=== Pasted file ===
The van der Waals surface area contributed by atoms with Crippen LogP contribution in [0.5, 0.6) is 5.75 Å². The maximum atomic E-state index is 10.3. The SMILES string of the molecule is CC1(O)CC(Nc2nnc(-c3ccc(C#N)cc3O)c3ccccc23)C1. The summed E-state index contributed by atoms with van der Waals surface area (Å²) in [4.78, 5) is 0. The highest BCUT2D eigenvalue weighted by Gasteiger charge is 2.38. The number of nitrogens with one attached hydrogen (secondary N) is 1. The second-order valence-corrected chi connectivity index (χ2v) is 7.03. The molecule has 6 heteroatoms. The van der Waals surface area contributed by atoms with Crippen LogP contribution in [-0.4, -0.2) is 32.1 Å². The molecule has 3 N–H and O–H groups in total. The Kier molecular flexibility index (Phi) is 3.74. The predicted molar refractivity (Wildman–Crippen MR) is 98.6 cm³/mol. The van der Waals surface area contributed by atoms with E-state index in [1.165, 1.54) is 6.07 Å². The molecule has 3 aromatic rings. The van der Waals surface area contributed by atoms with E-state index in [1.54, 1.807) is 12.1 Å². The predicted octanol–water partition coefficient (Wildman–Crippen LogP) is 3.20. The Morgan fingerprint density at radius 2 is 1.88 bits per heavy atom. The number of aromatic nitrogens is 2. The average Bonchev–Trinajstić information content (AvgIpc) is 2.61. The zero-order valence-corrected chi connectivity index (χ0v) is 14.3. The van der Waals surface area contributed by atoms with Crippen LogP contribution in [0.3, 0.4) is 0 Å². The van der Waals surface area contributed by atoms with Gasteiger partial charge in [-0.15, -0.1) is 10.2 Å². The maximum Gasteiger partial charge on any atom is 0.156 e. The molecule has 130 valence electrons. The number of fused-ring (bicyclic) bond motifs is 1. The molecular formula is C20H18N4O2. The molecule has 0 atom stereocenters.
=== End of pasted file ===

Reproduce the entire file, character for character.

The van der Waals surface area contributed by atoms with Crippen LogP contribution in [0.5, 0.6) is 5.75 Å². The maximum atomic E-state index is 10.3. The SMILES string of the molecule is CC1(O)CC(Nc2nnc(-c3ccc(C#N)cc3O)c3ccccc23)C1. The summed E-state index contributed by atoms with van der Waals surface area (Å²) in [4.78, 5) is 0. The highest BCUT2D eigenvalue weighted by Gasteiger charge is 2.38. The number of nitrogens with one attached hydrogen (secondary N) is 1. The second-order valence-corrected chi connectivity index (χ2v) is 7.03. The molecule has 6 heteroatoms. The van der Waals surface area contributed by atoms with Crippen LogP contribution in [-0.4, -0.2) is 32.1 Å². The molecule has 3 N–H and O–H groups in total. The Kier molecular flexibility index (Phi) is 3.74. The predicted molar refractivity (Wildman–Crippen MR) is 98.6 cm³/mol. The van der Waals surface area contributed by atoms with E-state index in [1.165, 1.54) is 6.07 Å². The molecule has 3 aromatic rings. The van der Waals surface area contributed by atoms with E-state index in [1.54, 1.807) is 12.1 Å². The predicted octanol–water partition coefficient (Wildman–Crippen LogP) is 3.20. The Morgan fingerprint density at radius 2 is 1.88 bits per heavy atom. The number of aromatic nitrogens is 2. The average Bonchev–Trinajstić information content (AvgIpc) is 2.61. The zero-order valence-corrected chi connectivity index (χ0v) is 14.3. The van der Waals surface area contributed by atoms with Crippen LogP contribution in [0.3, 0.4) is 0 Å². The van der Waals surface area contributed by atoms with Gasteiger partial charge in [-0.15, -0.1) is 10.2 Å². The maximum Gasteiger partial charge on any atom is 0.156 e. The molecule has 130 valence electrons. The number of fused-ring (bicyclic) bond motifs is 1. The molecular formula is C20H18N4O2. The molecule has 0 atom stereocenters.